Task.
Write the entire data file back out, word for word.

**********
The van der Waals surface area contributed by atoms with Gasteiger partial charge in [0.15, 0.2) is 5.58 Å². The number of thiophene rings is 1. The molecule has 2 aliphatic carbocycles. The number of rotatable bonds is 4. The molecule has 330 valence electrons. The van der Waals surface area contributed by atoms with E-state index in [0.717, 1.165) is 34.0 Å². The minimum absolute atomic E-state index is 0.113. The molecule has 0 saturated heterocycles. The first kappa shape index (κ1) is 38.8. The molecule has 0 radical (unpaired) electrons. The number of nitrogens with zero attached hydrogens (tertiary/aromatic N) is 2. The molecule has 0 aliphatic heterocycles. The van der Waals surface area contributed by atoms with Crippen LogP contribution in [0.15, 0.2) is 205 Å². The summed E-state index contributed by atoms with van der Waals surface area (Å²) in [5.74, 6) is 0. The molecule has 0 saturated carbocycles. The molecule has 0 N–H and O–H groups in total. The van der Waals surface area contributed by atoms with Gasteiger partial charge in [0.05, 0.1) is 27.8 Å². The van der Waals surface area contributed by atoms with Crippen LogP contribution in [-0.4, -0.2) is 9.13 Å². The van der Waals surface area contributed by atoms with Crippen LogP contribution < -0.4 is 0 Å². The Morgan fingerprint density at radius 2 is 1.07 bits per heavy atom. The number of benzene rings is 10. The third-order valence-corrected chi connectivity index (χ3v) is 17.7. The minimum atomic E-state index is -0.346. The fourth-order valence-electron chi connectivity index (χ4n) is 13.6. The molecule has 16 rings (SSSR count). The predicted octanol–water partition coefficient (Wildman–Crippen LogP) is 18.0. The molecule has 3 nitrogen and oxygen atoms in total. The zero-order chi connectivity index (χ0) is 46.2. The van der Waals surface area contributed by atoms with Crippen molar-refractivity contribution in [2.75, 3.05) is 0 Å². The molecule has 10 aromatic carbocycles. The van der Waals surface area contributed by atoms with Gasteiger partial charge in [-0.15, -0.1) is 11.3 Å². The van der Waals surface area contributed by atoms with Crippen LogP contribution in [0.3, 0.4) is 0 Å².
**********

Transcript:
The van der Waals surface area contributed by atoms with Gasteiger partial charge in [0.15, 0.2) is 5.58 Å². The number of thiophene rings is 1. The molecule has 2 aliphatic carbocycles. The number of rotatable bonds is 4. The molecule has 330 valence electrons. The van der Waals surface area contributed by atoms with E-state index in [0.717, 1.165) is 34.0 Å². The minimum absolute atomic E-state index is 0.113. The molecule has 0 saturated heterocycles. The first kappa shape index (κ1) is 38.8. The molecule has 0 radical (unpaired) electrons. The number of nitrogens with zero attached hydrogens (tertiary/aromatic N) is 2. The molecule has 0 aliphatic heterocycles. The van der Waals surface area contributed by atoms with Crippen LogP contribution in [0.15, 0.2) is 205 Å². The summed E-state index contributed by atoms with van der Waals surface area (Å²) in [5.74, 6) is 0. The molecule has 0 saturated carbocycles. The molecule has 0 N–H and O–H groups in total. The van der Waals surface area contributed by atoms with Gasteiger partial charge in [0.05, 0.1) is 27.8 Å². The van der Waals surface area contributed by atoms with Crippen LogP contribution in [-0.4, -0.2) is 9.13 Å². The van der Waals surface area contributed by atoms with Crippen LogP contribution < -0.4 is 0 Å². The Morgan fingerprint density at radius 2 is 1.07 bits per heavy atom. The number of benzene rings is 10. The third-order valence-corrected chi connectivity index (χ3v) is 17.7. The minimum atomic E-state index is -0.346. The fourth-order valence-electron chi connectivity index (χ4n) is 13.6. The molecule has 16 rings (SSSR count). The predicted octanol–water partition coefficient (Wildman–Crippen LogP) is 18.0. The molecule has 3 nitrogen and oxygen atoms in total. The zero-order chi connectivity index (χ0) is 46.2. The van der Waals surface area contributed by atoms with Crippen molar-refractivity contribution in [2.75, 3.05) is 0 Å². The molecule has 10 aromatic carbocycles. The van der Waals surface area contributed by atoms with Gasteiger partial charge in [-0.15, -0.1) is 11.3 Å². The van der Waals surface area contributed by atoms with Crippen LogP contribution in [0.3, 0.4) is 0 Å².